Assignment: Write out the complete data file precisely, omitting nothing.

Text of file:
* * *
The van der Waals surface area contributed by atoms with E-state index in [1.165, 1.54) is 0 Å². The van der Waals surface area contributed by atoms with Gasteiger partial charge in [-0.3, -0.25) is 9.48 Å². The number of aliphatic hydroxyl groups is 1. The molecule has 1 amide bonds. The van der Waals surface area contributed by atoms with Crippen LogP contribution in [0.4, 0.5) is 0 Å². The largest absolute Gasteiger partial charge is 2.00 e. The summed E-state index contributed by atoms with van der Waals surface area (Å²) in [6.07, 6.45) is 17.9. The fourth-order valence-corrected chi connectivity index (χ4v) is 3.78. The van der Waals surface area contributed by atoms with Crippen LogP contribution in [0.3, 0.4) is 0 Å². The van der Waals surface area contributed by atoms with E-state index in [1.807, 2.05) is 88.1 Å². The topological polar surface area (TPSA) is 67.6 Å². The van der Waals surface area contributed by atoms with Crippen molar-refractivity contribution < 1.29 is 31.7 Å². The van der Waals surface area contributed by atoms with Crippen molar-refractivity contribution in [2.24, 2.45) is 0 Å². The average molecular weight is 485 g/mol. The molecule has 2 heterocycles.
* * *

The van der Waals surface area contributed by atoms with E-state index in [1.165, 1.54) is 0 Å². The van der Waals surface area contributed by atoms with Gasteiger partial charge in [-0.3, -0.25) is 9.48 Å². The number of aliphatic hydroxyl groups is 1. The molecule has 1 amide bonds. The van der Waals surface area contributed by atoms with Crippen LogP contribution in [0.4, 0.5) is 0 Å². The largest absolute Gasteiger partial charge is 2.00 e. The summed E-state index contributed by atoms with van der Waals surface area (Å²) in [6.07, 6.45) is 17.9. The fourth-order valence-corrected chi connectivity index (χ4v) is 3.78. The van der Waals surface area contributed by atoms with Crippen LogP contribution in [0.3, 0.4) is 0 Å². The van der Waals surface area contributed by atoms with E-state index in [1.807, 2.05) is 88.1 Å². The topological polar surface area (TPSA) is 67.6 Å². The van der Waals surface area contributed by atoms with Crippen molar-refractivity contribution < 1.29 is 31.7 Å². The van der Waals surface area contributed by atoms with Crippen molar-refractivity contribution in [2.24, 2.45) is 0 Å². The average molecular weight is 485 g/mol. The molecule has 2 heterocycles.